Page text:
Achieving a balance between encouraging a market that provides reasonably priced credit to small businesses with fair and reasonable safeguards is a challenging task. The challenge is reflected in the ways in which both the general or judgment law and legislation have responded to small business lending. As we shall see in some cases the relevant law draws no distinction between small and large business while in other respects small businesses are treated as being in a similar position to consumers.
This paper complements, and draws on information from, ‘Everyday Consumer Credit – Overview of Australian Law Regulating Consumer Home Loans, Credit Cards and Car Loans’ (‘BP4’). In some areas, such as the generic consumer law in the ASIC Act and the Code of Banking Practice, small business credit is treated in either the same or substantially the same way as consumer credit. Given the overlap between small business and consumer credit in these areas, some of the information in BP4 is repeated in this paper with relevant modifications.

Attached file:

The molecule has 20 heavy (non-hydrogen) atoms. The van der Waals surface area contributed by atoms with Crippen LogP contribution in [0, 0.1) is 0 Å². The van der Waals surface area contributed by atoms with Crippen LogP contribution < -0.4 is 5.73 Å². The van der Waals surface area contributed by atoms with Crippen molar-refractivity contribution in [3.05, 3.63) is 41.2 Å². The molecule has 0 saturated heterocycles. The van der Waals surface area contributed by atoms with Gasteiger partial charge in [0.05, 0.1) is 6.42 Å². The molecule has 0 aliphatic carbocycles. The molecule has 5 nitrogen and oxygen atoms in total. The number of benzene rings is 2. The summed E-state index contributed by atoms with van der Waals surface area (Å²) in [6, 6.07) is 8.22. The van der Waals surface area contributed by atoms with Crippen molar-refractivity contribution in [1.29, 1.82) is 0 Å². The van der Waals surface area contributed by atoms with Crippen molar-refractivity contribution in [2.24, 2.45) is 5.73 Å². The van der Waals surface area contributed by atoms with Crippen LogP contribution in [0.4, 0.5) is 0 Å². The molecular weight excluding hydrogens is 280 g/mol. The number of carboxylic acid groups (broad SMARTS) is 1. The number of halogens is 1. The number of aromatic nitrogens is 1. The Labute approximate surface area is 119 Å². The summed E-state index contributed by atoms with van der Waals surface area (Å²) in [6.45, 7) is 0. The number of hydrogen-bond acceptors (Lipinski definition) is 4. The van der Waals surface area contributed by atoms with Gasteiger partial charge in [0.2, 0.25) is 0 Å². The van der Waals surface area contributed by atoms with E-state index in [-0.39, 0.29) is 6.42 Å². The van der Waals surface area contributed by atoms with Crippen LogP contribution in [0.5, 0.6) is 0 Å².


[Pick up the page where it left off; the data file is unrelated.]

The scope of this paper is limited to small business credit in the form of loans, both secured and unsecured. It does not consider other banking facilities, financial products or financial services. It is intended to provide an overview of the relevant issues, and does not purport to be comprehensive.